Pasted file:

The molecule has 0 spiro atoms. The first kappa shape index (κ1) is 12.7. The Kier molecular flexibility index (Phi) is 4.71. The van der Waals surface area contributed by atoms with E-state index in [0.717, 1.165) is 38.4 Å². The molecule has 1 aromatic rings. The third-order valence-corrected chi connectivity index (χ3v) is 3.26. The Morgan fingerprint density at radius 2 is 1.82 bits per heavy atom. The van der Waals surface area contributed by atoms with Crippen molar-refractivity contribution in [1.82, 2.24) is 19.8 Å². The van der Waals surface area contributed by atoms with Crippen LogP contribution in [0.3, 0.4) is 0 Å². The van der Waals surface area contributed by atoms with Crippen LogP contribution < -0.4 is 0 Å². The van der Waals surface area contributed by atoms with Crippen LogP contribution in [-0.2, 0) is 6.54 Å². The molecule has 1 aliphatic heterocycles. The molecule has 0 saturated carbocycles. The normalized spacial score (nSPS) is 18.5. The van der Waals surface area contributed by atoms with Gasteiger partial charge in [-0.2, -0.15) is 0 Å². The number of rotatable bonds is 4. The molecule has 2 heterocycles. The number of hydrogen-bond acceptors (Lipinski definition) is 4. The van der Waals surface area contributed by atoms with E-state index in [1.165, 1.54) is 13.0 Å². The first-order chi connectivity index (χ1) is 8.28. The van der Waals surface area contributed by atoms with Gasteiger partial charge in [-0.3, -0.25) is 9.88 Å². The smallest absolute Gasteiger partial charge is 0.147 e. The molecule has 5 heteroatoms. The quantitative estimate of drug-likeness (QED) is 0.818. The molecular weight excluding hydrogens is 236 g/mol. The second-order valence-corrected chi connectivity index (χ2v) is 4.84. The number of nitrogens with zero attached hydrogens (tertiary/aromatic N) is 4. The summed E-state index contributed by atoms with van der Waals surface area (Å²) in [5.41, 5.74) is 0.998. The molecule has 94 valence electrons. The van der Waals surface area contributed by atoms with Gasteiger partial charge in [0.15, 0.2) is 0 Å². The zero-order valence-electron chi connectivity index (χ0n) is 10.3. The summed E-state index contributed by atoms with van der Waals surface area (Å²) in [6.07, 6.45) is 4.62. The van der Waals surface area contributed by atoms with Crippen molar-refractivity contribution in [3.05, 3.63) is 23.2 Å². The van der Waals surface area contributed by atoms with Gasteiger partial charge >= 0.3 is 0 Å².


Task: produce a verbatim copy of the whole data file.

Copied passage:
The molecule has 0 spiro atoms. The first kappa shape index (κ1) is 12.7. The Kier molecular flexibility index (Phi) is 4.71. The van der Waals surface area contributed by atoms with E-state index in [0.717, 1.165) is 38.4 Å². The molecule has 1 aromatic rings. The third-order valence-corrected chi connectivity index (χ3v) is 3.26. The Morgan fingerprint density at radius 2 is 1.82 bits per heavy atom. The van der Waals surface area contributed by atoms with Crippen molar-refractivity contribution in [1.82, 2.24) is 19.8 Å². The van der Waals surface area contributed by atoms with Crippen LogP contribution in [0.3, 0.4) is 0 Å². The van der Waals surface area contributed by atoms with Crippen LogP contribution < -0.4 is 0 Å². The van der Waals surface area contributed by atoms with Crippen LogP contribution in [-0.2, 0) is 6.54 Å². The molecule has 1 aliphatic heterocycles. The molecule has 0 saturated carbocycles. The normalized spacial score (nSPS) is 18.5. The van der Waals surface area contributed by atoms with Gasteiger partial charge in [-0.2, -0.15) is 0 Å². The number of rotatable bonds is 4. The molecule has 2 heterocycles. The number of hydrogen-bond acceptors (Lipinski definition) is 4. The van der Waals surface area contributed by atoms with E-state index in [1.165, 1.54) is 13.0 Å². The first-order chi connectivity index (χ1) is 8.28. The van der Waals surface area contributed by atoms with Gasteiger partial charge in [-0.3, -0.25) is 9.88 Å². The smallest absolute Gasteiger partial charge is 0.147 e. The molecule has 5 heteroatoms. The quantitative estimate of drug-likeness (QED) is 0.818. The molecular weight excluding hydrogens is 236 g/mol. The second-order valence-corrected chi connectivity index (χ2v) is 4.84. The number of nitrogens with zero attached hydrogens (tertiary/aromatic N) is 4. The summed E-state index contributed by atoms with van der Waals surface area (Å²) in [5.41, 5.74) is 0.998. The molecule has 94 valence electrons. The van der Waals surface area contributed by atoms with Gasteiger partial charge in [0.15, 0.2) is 0 Å². The zero-order valence-electron chi connectivity index (χ0n) is 10.3. The summed E-state index contributed by atoms with van der Waals surface area (Å²) in [6.07, 6.45) is 4.62. The van der Waals surface area contributed by atoms with Crippen molar-refractivity contribution in [3.05, 3.63) is 23.2 Å². The van der Waals surface area contributed by atoms with Gasteiger partial charge >= 0.3 is 0 Å².